Back in May, Harley-Davidson announced it would temporarily halt motorcycle production due to a “regulatory compliance matter” regarding an unspecified part from a third-party supplier. Harley-Davidson initially estimated the stoppage would last two weeks but it eventually lasted 19 days before production resumed on June 6.
The actual cause for the delay remained unclear some speculating the issue was related to the powertrains, as the stoppage only affected Harley-Davidson’s gas engine-powered motorcycles and not the electric LiveWires. We thought that was unlikely at the time, as our sense was the powertrain production was also halted just to prevent a backlog of engines sitting idle awaiting installation onto motorcycles.
Harley-Davidson finally cleared things up today during its second quarter 2022 report. Jochen Zeitz, Harley-Davidson chief executive officer and board chair, kicked off his portion of the investor conference call by explaining the production shut-down was caused by non-compliant brake lines.
“The decision we took to temporarily close our production facilities and suspend vehicle shipments was taken out of an abundance of caution and related to a regulatory compliance issue with the brake hoses provided by a Tier 2 to our Tier 1 suppliers,” says Zeitz.
The Tier 1 supplier would be the company providing the braking systems for a bulk of Harley-Davidson models, while the Tier 2 supplier would be a company that provided brake lines to the Tier 1 supplier. Zeitz did not identify either supplier, but we suspect the Tier 1 supplier was Brembo, as it provides braking systems for numerous Harley-Davidson models. Brembo also provides braking systems for LiveWire, but we can assume its hoses were not subject to the same problem.
Zeitz did not provide detail on what was actually wrong with the brake hoses, except to say the issue was regulatory in nature.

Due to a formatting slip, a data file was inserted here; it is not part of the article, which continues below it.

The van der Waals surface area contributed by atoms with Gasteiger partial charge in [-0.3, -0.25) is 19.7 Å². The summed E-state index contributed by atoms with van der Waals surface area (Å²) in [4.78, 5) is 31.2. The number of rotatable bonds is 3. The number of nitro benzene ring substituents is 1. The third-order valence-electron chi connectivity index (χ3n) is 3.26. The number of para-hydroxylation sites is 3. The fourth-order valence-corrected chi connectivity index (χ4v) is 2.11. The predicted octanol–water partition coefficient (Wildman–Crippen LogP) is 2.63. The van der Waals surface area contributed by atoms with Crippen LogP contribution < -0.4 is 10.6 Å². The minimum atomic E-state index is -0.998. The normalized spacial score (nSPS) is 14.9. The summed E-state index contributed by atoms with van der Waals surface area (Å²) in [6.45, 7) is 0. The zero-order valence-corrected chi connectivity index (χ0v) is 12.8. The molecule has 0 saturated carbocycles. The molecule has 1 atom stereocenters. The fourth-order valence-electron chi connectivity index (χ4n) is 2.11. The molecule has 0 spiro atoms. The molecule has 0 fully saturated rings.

The production stoppage had a negative effect on Harley-Davidson’s Q2 numbers, as it fell short of production targets for the quarter, but the company says it has ramped up production to make up for the shortfall.
Gina Goetter, Harley-Davidson chief f inancial officer, says the company typically produced about 4,500 units per week before the stoppage. The 19-day delay translated to a loss of production of 10,000 to 12,000 motorcycles. Since production resumed, Goetter says the production rate has risen above 4,500 units per week, which should allow Harley-Davidson to meet its initial production targets for the year.
“In terms of how we feel confident in the back half, that 4,500 unit run rate, we are producing over that now,” says Goetter. “So, as we work to recoup and kind of get the shipments into this critical Q3 window, we are producing above that output rate. And so that is what gives us confidence in being able to confirm our guidance.”
Over the second quarter, Harley-Davidson reported $1.266 million in revenue from its motorcycle segment (including related products), a decrease of 5% from the same quarter last year. Motorcycle shipments decreased 15% to 48,200 units in the second quarter compared to 56,700 units shipped in the same period of 2021. Retail sales were down 23%, including a 28% decrease in North American sales.
Still, despite the drop in overall revenue, Harley-Davidson’s motorcycles and related products business saw a 3% increase in operating income to $192 million (from $186 million).
Including figures from its financial services business, Harley-Davidson reported overall revenues of $1.469 million, down 4% from last year, while operating income declined 1% to $278 million. The second quarter saw a total net income of $216 million, up 5% from $206 million, while earnings per share increased from $1.33 to $1.46.
Harley-Davidson also provided an update on LiveWire and its pending merger with AEA-Bridges Impact Corp and Kymco. Zeitz says LiveWire is expected to go public on Sept. 26 to coincide with the start of the fourth quarter. AEA-Bridges will hold its shareholder meeting to vote on the transaction in mid-September.
Become a Motorcycle.com insider. Get the latest motorcycle news first by subscribing to our newsletter here.